"I have always depended on the kindness of statisticians:" Winning the Greenfield Challenge

Features

  • Author: Alison Oliver
  • Date: 20 Dec 2016
  • Copyright: Image appears courtesy of Ron Eleanor (Shirley Coleman (left), me (centre), Ron Kenett (right)

In September 2016, I was invited to attend the annual conference of the European Network of Business and Industrial Statistics, having won their Greenfield Challenge with my statistical advisor, Ron Kenett.

'The purpose of the Greenfield Challenge is to recognize and honour the efforts of an individual who reached out to a non-statistical audience and inspired it by telling it about the work completed successfully because of the use of statistics.'

The challenge originated in 2009 when Tony Greenfield, Visiting Professor of the Industrial Statistics Research Unit of Newcastle University and to the Universitat Politècnica de Catalunya won the Box Medal and challenged the members of ENBIS in his acceptance speech:

"My challenge to you is that you will tell some audience about work you have done, and completed successfully because you used a statistical method. But that audience must be of people who are not statisticians. And you will have spoken to those people through publications that are for the wider public, through magazines or newspapers, or from a public platform. You might even write a short story or a play. … That is my challenge: Tell the world, outside your circle, of work you have done, and done successfully because you used statistics."

It was a great honour to receive this award and below I have included my acceptance speech given on 14th September, including the video of the presentation. (At one point, I found the slides were incorrect and swapped for my memory stick - always keep a memory stick on you, so excuse that point).

Thank you one and all who follow our journey here on Statistics Views.

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Ron Kenett and I were deeply honoured to have been awarded the Greenfield Challenge for 2015. I’m not sure where Ron was but I personally found out as I was just about to go on holiday. I’m sure you’re familiar with the situation where you are trying to get everything done in the hours of the working day that you have left before you go away. So there I was uploading news items and articles to Statistics Views in 30 degree heat in my father-in-law’s study and an email came from my colleague Kathryn Sharples to tell me that I’d won. My father-in-law has a swivel chair and I confess here and now that I may have spun around it in several times and had a gin and tonic before contacting Ron.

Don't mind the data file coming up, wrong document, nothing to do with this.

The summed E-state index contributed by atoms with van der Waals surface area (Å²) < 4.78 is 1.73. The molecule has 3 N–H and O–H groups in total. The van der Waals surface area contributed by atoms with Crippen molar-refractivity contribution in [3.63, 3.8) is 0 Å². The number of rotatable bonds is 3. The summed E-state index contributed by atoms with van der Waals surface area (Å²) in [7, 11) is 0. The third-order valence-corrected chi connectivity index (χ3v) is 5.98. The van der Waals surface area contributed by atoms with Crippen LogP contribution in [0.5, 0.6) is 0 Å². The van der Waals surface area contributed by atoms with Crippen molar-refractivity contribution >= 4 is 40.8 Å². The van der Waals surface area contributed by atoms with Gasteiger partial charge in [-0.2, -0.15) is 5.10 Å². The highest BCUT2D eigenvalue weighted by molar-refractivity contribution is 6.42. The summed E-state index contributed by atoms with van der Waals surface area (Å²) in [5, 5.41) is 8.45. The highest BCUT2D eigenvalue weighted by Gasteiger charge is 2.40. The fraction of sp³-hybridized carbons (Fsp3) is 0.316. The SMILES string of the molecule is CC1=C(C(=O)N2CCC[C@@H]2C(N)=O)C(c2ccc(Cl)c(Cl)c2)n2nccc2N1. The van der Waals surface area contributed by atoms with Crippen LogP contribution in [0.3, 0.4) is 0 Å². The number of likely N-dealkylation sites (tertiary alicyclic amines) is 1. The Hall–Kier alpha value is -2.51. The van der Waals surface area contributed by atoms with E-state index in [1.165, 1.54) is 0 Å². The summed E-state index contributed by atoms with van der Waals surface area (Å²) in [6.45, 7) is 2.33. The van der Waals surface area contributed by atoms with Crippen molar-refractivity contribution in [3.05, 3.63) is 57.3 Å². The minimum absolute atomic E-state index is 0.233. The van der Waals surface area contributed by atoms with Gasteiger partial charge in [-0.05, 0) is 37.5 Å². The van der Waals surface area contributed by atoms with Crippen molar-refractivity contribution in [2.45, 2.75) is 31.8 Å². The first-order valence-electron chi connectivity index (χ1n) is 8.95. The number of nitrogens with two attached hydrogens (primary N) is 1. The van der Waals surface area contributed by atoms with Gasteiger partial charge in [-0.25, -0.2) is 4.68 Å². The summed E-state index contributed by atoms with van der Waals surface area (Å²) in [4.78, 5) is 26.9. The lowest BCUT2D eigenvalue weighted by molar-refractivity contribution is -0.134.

So how did Statistics Views come about and how did Ron and I begin to work with one another?

As we all know, statistics underpins the research in a wealth of disciplines, ranging from medicine to engineering, computer science and the social sciences. Wiley is one of the premier publishers in statistics books and journals. In 2012, the community website Statistics Views was created and launched with the aim of providing an online resource for all users of statistics and data analysis, and for showcasing the depth and breadth of Wiley content in this growing field.

Through market research via a series of focus groups and one-on-one interviews with statisticians and statistics users, we identified a gap in the market for a statistics-specific online information hub which offered up-to-date research, news items and data sources.

I came from a background in journals publishing with ten years at Taylor & Francis/CRC Press but with no degree in statistics. You’re looking at a former English Literature student. I had been a Production Editor, then Deputy Production Manager in maths and stats journals, following by being a Managing Editor in engineering and computer science.

During my first six months, I wrote news items and articles, as I started to create a network of freelance statisticians. With the help of Google Analytics, I could see what was popular and what was not. By far the most popular of what I contributed were the interviews. Three weeks after starting, Professor David Spiegelhalter was presenting a documentary on BBC4 called ‘Tails You Win, The Science of Chance’. I thought there is no harm in asking and despite being one of the busiest statisticians I’ve ever met, Professor Spiegelhalter granted an interview. He was kind, funny, approachable and clearly passionate about what he did for a living. Since then, I have not looked back and it is to the statistical community that I have to thank. Tony Greenfield said to reach out, to “Tell the world, outside your circle, of work you have done, and done successfully because you used statistics.” I would not have been able to do this if certain statisticians had not been willing to help me start my journey. Not long after interviewing David whom I’m delighted to say has continued to contribute to Statistics Views, I interviewed Ron after he won the Royal Statistical Society’s Greenfield Medal in 2013. He asked me all about Statistics Views and I spoke to him about my concerns as to how I was not qualified to check the soundness and accuracy of articles that I was about to commission.

Ron very kindly offered to check the articles for me and over time, as Statistics Views grew, so did the panel and this is our story.

What I especially wish to get across to you all today is that this site is for you – it has been designed for the statistical community and it is my job to ensure that the site demonstrates the sheer variety of the subject discipline all in one place. I’ll also be asking questions later to test you as to how well you now know after Statistics Views, so this is going to be interactive!